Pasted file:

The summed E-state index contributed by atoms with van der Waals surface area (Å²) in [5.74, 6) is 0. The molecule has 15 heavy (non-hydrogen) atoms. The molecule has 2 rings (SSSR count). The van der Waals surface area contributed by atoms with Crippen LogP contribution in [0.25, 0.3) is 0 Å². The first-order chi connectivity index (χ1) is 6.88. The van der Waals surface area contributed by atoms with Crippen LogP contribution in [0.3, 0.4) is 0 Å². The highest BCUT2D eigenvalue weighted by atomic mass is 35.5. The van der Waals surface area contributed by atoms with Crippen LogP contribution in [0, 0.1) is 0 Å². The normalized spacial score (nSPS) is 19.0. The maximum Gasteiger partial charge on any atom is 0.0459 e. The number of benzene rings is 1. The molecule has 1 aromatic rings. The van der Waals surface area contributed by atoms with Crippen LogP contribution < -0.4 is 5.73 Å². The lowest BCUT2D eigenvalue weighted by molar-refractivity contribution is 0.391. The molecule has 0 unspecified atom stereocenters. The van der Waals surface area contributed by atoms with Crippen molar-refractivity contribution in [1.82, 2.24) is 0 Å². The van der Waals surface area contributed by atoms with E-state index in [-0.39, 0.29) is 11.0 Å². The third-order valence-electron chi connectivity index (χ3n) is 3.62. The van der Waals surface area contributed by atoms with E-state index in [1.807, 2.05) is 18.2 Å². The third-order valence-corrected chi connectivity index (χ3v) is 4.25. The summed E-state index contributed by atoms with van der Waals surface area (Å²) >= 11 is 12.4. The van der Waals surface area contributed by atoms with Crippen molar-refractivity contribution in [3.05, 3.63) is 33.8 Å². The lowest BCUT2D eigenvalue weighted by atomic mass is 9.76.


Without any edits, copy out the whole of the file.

The summed E-state index contributed by atoms with van der Waals surface area (Å²) in [5.74, 6) is 0. The molecule has 15 heavy (non-hydrogen) atoms. The molecule has 2 rings (SSSR count). The van der Waals surface area contributed by atoms with Crippen LogP contribution in [0.25, 0.3) is 0 Å². The first-order chi connectivity index (χ1) is 6.88. The van der Waals surface area contributed by atoms with Crippen LogP contribution in [0.3, 0.4) is 0 Å². The highest BCUT2D eigenvalue weighted by atomic mass is 35.5. The van der Waals surface area contributed by atoms with Crippen LogP contribution in [0, 0.1) is 0 Å². The normalized spacial score (nSPS) is 19.0. The maximum Gasteiger partial charge on any atom is 0.0459 e. The number of benzene rings is 1. The molecule has 1 aromatic rings. The van der Waals surface area contributed by atoms with Crippen LogP contribution < -0.4 is 5.73 Å². The lowest BCUT2D eigenvalue weighted by molar-refractivity contribution is 0.391. The molecule has 0 unspecified atom stereocenters. The van der Waals surface area contributed by atoms with Crippen molar-refractivity contribution in [1.82, 2.24) is 0 Å². The van der Waals surface area contributed by atoms with E-state index in [-0.39, 0.29) is 11.0 Å². The third-order valence-electron chi connectivity index (χ3n) is 3.62. The van der Waals surface area contributed by atoms with E-state index in [1.807, 2.05) is 18.2 Å². The third-order valence-corrected chi connectivity index (χ3v) is 4.25. The summed E-state index contributed by atoms with van der Waals surface area (Å²) >= 11 is 12.4. The van der Waals surface area contributed by atoms with Crippen molar-refractivity contribution in [3.05, 3.63) is 33.8 Å². The lowest BCUT2D eigenvalue weighted by atomic mass is 9.76.